I chose to annotate the opening with more detail than usual, since it is very representative of the closed English systems, with White pursuing a standard plan of queenside space expansion while Black does the same on the kingside. Anyone who plays (or plays against) the English should recognize the key developmental ideas and plans. As with most opposite-wing strategies, usually it's an exciting race as White takes an early lead on the queenside, while Black attempts to nullify White's plans and push his own attack on the kingside, which is the more deadly (but slower) of the two.
In this game, Black commits some early inaccuracies, playing too slowly on moves 15-16 and then attempting to react in the center with 17..d5 to White's queenside pawn push. This, however, missed a neat tactical idea on move 20, allowing White to break through. White avoids some pawn snatching pitfalls and consolidates his position, while Black only gets his pawns rolling on the kingside by move 28. A last-ditch Black attack fails due to another tactical point from White.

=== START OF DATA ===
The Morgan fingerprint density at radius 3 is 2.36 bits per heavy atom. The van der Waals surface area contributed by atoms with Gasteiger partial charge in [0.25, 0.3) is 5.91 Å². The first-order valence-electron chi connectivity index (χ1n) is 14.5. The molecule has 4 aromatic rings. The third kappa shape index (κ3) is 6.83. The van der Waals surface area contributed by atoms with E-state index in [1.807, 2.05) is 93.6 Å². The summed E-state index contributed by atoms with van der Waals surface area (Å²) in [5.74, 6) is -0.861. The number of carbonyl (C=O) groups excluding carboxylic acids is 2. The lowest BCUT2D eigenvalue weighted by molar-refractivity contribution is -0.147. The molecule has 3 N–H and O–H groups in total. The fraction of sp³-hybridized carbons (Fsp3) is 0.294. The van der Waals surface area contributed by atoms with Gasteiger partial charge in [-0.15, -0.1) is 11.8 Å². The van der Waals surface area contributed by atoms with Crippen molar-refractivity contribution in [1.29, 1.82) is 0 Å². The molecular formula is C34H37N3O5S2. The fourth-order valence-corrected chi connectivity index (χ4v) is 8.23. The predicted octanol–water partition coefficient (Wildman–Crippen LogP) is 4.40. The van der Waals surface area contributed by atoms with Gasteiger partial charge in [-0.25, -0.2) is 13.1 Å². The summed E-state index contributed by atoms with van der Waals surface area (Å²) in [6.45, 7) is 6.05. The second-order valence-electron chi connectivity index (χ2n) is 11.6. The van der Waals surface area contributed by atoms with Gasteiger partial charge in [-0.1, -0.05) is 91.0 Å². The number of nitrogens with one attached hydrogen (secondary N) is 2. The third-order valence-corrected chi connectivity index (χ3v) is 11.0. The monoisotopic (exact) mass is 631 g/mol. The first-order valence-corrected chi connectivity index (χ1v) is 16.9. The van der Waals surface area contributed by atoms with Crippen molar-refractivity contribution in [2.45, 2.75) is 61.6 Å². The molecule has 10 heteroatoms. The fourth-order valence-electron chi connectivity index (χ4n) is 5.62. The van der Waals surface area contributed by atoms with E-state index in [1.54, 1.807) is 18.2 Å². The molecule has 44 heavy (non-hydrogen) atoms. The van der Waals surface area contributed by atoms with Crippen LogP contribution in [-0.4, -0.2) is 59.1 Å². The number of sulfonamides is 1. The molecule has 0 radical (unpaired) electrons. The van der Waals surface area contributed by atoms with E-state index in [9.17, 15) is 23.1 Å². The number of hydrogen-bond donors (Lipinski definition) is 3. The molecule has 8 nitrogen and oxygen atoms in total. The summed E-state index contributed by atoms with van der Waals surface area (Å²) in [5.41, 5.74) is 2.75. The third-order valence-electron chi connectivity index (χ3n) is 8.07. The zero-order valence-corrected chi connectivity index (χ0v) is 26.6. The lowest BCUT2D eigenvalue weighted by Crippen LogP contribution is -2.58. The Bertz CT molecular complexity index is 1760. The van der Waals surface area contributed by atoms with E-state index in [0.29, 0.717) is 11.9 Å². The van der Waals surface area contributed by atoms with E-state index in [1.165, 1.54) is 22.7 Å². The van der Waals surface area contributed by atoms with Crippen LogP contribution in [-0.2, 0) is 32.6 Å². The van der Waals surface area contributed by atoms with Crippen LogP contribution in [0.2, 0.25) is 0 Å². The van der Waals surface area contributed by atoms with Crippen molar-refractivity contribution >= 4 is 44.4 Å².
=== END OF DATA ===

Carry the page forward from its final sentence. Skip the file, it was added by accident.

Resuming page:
The development of the game shows how it is important for White to focus on pressing hard early on, in order to preserve his small opening initiative, while Black must find a way to blunt this and get his kingside pawns moving forward. It is easier for the White side to play this opening, as the basic plan is clear (Rb1-b4-b5 followed by pushing the a-pawn) and threats are developed earlier on the queenside. I think most players of the English also have a practical advantage, as their opponents are much less likely to be familiar with this type of position, which is relatively easier to mishandle as Black.